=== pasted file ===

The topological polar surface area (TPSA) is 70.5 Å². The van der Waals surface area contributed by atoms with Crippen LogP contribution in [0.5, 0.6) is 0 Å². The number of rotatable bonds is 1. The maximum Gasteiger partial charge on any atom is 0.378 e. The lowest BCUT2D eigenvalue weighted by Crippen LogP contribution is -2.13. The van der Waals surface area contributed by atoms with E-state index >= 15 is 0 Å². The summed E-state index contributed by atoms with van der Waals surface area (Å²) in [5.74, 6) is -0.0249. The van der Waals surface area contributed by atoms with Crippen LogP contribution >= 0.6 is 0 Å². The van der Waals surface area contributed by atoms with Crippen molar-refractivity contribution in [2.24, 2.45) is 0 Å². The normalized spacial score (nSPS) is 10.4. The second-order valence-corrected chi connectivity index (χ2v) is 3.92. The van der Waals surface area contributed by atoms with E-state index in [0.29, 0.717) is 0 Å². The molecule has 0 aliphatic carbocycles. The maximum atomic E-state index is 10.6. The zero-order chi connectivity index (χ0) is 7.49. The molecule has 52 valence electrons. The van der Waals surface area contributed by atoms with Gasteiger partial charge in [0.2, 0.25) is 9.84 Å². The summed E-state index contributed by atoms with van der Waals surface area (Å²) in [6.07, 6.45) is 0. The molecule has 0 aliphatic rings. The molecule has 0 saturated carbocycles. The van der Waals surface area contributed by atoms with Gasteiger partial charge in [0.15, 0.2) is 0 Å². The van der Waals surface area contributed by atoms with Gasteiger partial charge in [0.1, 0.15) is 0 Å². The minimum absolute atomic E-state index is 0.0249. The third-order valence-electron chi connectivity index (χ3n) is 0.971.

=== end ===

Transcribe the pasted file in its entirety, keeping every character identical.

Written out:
The topological polar surface area (TPSA) is 70.5 Å². The van der Waals surface area contributed by atoms with Crippen LogP contribution in [0.5, 0.6) is 0 Å². The number of rotatable bonds is 1. The maximum Gasteiger partial charge on any atom is 0.378 e. The lowest BCUT2D eigenvalue weighted by Crippen LogP contribution is -2.13. The van der Waals surface area contributed by atoms with E-state index >= 15 is 0 Å². The summed E-state index contributed by atoms with van der Waals surface area (Å²) in [5.74, 6) is -0.0249. The van der Waals surface area contributed by atoms with Crippen LogP contribution >= 0.6 is 0 Å². The van der Waals surface area contributed by atoms with Crippen molar-refractivity contribution in [2.24, 2.45) is 0 Å². The normalized spacial score (nSPS) is 10.4. The second-order valence-corrected chi connectivity index (χ2v) is 3.92. The van der Waals surface area contributed by atoms with E-state index in [0.29, 0.717) is 0 Å². The molecule has 0 aliphatic carbocycles. The maximum atomic E-state index is 10.6. The zero-order chi connectivity index (χ0) is 7.49. The molecule has 52 valence electrons. The van der Waals surface area contributed by atoms with Gasteiger partial charge in [0.2, 0.25) is 9.84 Å². The summed E-state index contributed by atoms with van der Waals surface area (Å²) in [6.07, 6.45) is 0. The molecule has 0 aliphatic rings. The molecule has 0 saturated carbocycles. The van der Waals surface area contributed by atoms with Gasteiger partial charge in [0.15, 0.2) is 0 Å². The van der Waals surface area contributed by atoms with Gasteiger partial charge in [0.1, 0.15) is 0 Å². The minimum absolute atomic E-state index is 0.0249. The third-order valence-electron chi connectivity index (χ3n) is 0.971.